1. Chemistry of garlic
    Fresh raw garlic bulbs contain ∼65 % water, ∼ 28 % carbohydrate, ∼2 % protein, ∼1.2 % amino acids, ∼1.5 % fiber, fatty acids, phenols, and trace elements, as well as more than 33 (∼2.3 %) sulfur-containing compounds (Fig. 1) [8]. Garlic is well known for its pungent odor, which is from oil-soluble organosulfur compounds (OSCs), including allicin, alliin and ajoene. The main sulfur compound in both raw garlic and garlic powder is alliin. On average, garlic cloves contain 8 g/kg alliin. When raw garlic is chopped or crushed, alliinase is released and the conversion of alliin into allicin is performed. Allicin was found to be a major constituent of solvent-extracted garlic. Allicin is very unstable and rapidly decomposes into a variety of products, including ajoene, dithiins, allyl methyl trisulfide, diallyl sulfide (DAS), diallyl disulfide (DADS), and diallyl trisulfide (DATS). This breakdown occurs within hours at room temperature and within minutes during cooking [9]. OSCs are generally classified into two groups: oil-soluble OSCs and water-soluble OSCs. Although water-soluble OSCs make up a small portion of garlic, they are considered to be the main bioactive component in cancer prevention [10]. S-Allylcysteine (SAC) and S-allylmercaptocysteine (SAMC), metabolites allyl mercaptan (AM) and allyl methyl sulfide (AMS) are water-soluble OSCs, which are less odorous than the oil-soluble OSCs. The transformed pathways and chemical structures of the widely studied organosulfur compounds are depicted in Fig. 2. Fig. 1. Major classification of the bioactive constituents in garlic.

Generally, garlic bulb contains approximately 65 % water, 28 % carbohydrates (mainly fructans), 2 % protein (mainly alliin), 1.2 % free amino acids (mainly arginine), 1.5 % fiber, and 2.3 % organosulfur compounds. ig. 2. Chemical structures of commonly studied organosulfur compounds from garlic.

γ-Glutamyl-S-alk(en)yl-L-cysteines are the primary sulfur compounds in intact garlic, which can be hydrolyzed and oxidized to yield S-alkyl(en)yl-L-cysteine sulfoxide. Alliin could be transformed to allicin during chewing or cutting, which activates the enzyme alliinase. Allicin is highly unstable and instantly decomposes to form various oil-soluble compounds including diallyl sulfide, diallyl disulfide, diallyl trisulfide, vinyl dithiin and ajoene if the conditions are appropriate. Moreover, γ-glutamyl -S-alk(en)yl-L-cysteines are also converted into water-soluble organosulfur compounds, including S-allyl cysteine and S-allylmercaptocysteine.

After oral intake of fresh garlic, SAC can be detected in the plasma, liver and kidney [11]. Due to its stability in the blood, SAC is recognized as the most reliable compliance marker of garlic consumption [12]. Allicin, sulfides, ajoene, vinyldithiins and other oil-soluble OSCs cannot be detected in the blood or urine even after the intake of a large amount of garlic [13]. SAC is an odorless, stable, water-soluble compound with antioxidant and cholesterol-lowering effects in clinical studies. The NCI showed that SAC has 30-fold lower toxicity than allicin and DADS [14]. Previous results have shown that SAC acts as an effective agent against the malignant progression of human non-small cell lung carcinoma in both in vitro and in vivo models [15]. Due to its ubiquitous existence in various preparations of garlic, SAC is commonly used for standardization and comparison of garlic products. AM is an odorous compound that is the main component of garlic breath after eating garlic cloves. AM is quantitatively formed from allicin or diallyl disulfide with cysteine via the intermediate compound SAMC when it comes in contact with whole blood. AM and its further metabolite may be the major effectors of the pharmacological action of allicin or diallyl disulfide [16].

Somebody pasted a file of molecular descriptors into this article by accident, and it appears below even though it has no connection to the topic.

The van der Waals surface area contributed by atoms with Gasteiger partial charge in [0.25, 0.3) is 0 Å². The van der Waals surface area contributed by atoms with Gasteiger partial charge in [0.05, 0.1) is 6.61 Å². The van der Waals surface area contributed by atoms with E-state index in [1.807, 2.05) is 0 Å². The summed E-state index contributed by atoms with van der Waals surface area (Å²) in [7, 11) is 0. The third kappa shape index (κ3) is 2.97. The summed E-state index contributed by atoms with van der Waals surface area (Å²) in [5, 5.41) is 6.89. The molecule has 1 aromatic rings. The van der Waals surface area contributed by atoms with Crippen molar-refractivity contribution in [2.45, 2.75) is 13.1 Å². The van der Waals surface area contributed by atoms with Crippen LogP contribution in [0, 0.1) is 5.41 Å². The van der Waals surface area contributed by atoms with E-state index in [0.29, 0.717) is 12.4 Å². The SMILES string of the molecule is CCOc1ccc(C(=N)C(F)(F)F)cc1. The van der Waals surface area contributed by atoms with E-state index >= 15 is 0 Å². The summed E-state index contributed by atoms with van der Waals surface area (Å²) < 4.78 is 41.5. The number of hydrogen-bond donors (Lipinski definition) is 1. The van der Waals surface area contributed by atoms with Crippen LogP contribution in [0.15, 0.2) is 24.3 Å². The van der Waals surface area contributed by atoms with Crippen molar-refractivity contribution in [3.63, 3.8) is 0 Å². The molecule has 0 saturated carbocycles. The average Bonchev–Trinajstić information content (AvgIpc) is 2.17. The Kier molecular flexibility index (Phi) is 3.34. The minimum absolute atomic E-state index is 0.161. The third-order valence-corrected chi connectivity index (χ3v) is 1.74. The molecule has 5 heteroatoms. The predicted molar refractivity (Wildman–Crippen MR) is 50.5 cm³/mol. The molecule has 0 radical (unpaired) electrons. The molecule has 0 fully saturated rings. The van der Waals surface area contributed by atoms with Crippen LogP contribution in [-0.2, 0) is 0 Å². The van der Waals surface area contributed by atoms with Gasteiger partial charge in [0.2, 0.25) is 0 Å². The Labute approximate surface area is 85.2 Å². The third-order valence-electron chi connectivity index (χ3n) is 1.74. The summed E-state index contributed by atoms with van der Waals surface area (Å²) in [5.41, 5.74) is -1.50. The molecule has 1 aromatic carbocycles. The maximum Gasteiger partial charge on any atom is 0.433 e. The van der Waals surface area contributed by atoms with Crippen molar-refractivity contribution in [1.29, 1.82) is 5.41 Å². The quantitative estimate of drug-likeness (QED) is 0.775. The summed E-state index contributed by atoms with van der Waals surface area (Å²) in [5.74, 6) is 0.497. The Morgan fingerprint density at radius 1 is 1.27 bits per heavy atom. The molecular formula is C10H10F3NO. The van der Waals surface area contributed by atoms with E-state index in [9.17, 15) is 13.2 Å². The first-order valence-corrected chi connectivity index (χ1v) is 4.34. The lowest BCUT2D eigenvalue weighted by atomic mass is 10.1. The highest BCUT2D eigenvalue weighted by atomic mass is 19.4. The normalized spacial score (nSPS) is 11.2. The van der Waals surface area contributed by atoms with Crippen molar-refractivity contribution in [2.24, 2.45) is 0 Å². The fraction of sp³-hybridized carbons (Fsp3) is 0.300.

1. Bioavailability of garlic
    Despite promising in vitro studies and the strong plausibility of anticancer effects demonstrated in a great number of animal studies, clinical trial evidence using various forms of garlic is inconsistent. A strong criticism of these trials is that the bioavailability of the important sulfur-containing constituents differs significantly between raw garlic and the specific garlic supplement formulations. Allicin is considered responsible for most of the pharmacological activity of crushed raw garlic cloves. Allicin has been shown to be metabolized rapidly (half-life <1 min) into AM when added to whole blood, but neither allicin, nor its transformation compounds or AM were found in the blood, urine or stool after volunteers consumed a large amount (25 g) of chopped raw garlic [13]. The allicin bioavailability from 13 garlic supplements and 9 garlic foods was recently investigated in 13 subjects [16]. For enteric tablets, the allicin bioavailability varied from 36 to 104%, but this was reduced to 22–57 % when consumed with a high-protein meal. Independent of meal type, nonenteric tablets gave high bioavailability (80–111 %), while garlic powder capsules gave 26–109 % bioavailability. Allicin rapidly disappears from circulation after iv injection, suggesting that it is transformed into secondary products [17]. Allicin can easily permeate the cell membranes of phospholipid bilayers but does not induce leakage, fusion or aggregation of the membrane [18]. The only known food component that interacts with allicin at body temperature is protein-derived cysteine. Allicin reacts quantitatively with cysteine to form two equivalents of SAMC. This reaction probably also occurs when allicin is released from garlic products in the gastrointestinal (GI) tract come in contact with cysteine released from digested meal protein. A systematic study of the pharmacokinetics of DADS was investigated with an oral administration of 200 mg/kg in rats. In addition to AM and AMS, allyl methyl sulfoxide and allyl methyl sulfone were identified as DADS metabolites in the stomach, plasma, liver and urine of rats [19].